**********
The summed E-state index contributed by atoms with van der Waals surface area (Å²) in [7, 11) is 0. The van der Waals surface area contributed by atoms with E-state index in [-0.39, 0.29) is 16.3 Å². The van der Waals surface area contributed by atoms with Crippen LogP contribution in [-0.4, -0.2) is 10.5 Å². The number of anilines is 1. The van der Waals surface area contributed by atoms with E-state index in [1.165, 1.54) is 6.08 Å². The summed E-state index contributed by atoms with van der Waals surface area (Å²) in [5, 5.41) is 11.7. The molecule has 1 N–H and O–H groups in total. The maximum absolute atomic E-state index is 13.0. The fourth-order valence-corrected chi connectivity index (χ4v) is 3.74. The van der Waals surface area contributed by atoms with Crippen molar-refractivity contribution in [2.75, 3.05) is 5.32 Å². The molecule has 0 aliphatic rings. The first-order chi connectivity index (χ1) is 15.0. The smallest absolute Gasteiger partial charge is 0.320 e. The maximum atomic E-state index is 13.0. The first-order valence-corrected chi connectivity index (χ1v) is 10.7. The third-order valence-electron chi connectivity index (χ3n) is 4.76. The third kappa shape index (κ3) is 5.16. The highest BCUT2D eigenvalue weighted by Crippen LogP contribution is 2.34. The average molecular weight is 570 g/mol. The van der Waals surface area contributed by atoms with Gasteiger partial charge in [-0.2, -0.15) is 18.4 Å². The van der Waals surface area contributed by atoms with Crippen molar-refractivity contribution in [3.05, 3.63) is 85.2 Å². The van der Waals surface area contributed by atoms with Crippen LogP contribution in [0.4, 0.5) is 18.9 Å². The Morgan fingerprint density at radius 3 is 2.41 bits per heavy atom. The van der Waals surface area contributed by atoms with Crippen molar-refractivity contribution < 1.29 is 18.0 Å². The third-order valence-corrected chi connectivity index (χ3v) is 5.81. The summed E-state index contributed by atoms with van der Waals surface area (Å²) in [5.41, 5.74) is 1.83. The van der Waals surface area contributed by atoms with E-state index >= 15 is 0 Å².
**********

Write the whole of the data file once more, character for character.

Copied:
The summed E-state index contributed by atoms with van der Waals surface area (Å²) in [7, 11) is 0. The van der Waals surface area contributed by atoms with E-state index in [-0.39, 0.29) is 16.3 Å². The van der Waals surface area contributed by atoms with Crippen LogP contribution in [-0.4, -0.2) is 10.5 Å². The number of anilines is 1. The van der Waals surface area contributed by atoms with E-state index in [1.165, 1.54) is 6.08 Å². The summed E-state index contributed by atoms with van der Waals surface area (Å²) in [5, 5.41) is 11.7. The molecule has 1 N–H and O–H groups in total. The maximum absolute atomic E-state index is 13.0. The fourth-order valence-corrected chi connectivity index (χ4v) is 3.74. The van der Waals surface area contributed by atoms with Crippen molar-refractivity contribution in [2.75, 3.05) is 5.32 Å². The molecule has 0 aliphatic rings. The first-order chi connectivity index (χ1) is 15.0. The smallest absolute Gasteiger partial charge is 0.320 e. The maximum atomic E-state index is 13.0. The first-order valence-corrected chi connectivity index (χ1v) is 10.7. The third-order valence-electron chi connectivity index (χ3n) is 4.76. The third kappa shape index (κ3) is 5.16. The highest BCUT2D eigenvalue weighted by Crippen LogP contribution is 2.34. The average molecular weight is 570 g/mol. The van der Waals surface area contributed by atoms with Gasteiger partial charge in [-0.2, -0.15) is 18.4 Å². The van der Waals surface area contributed by atoms with Crippen molar-refractivity contribution in [3.05, 3.63) is 85.2 Å². The van der Waals surface area contributed by atoms with Crippen LogP contribution in [0.4, 0.5) is 18.9 Å². The Morgan fingerprint density at radius 3 is 2.41 bits per heavy atom. The van der Waals surface area contributed by atoms with Crippen molar-refractivity contribution < 1.29 is 18.0 Å². The third-order valence-corrected chi connectivity index (χ3v) is 5.81. The summed E-state index contributed by atoms with van der Waals surface area (Å²) in [5.41, 5.74) is 1.83. The van der Waals surface area contributed by atoms with E-state index >= 15 is 0 Å².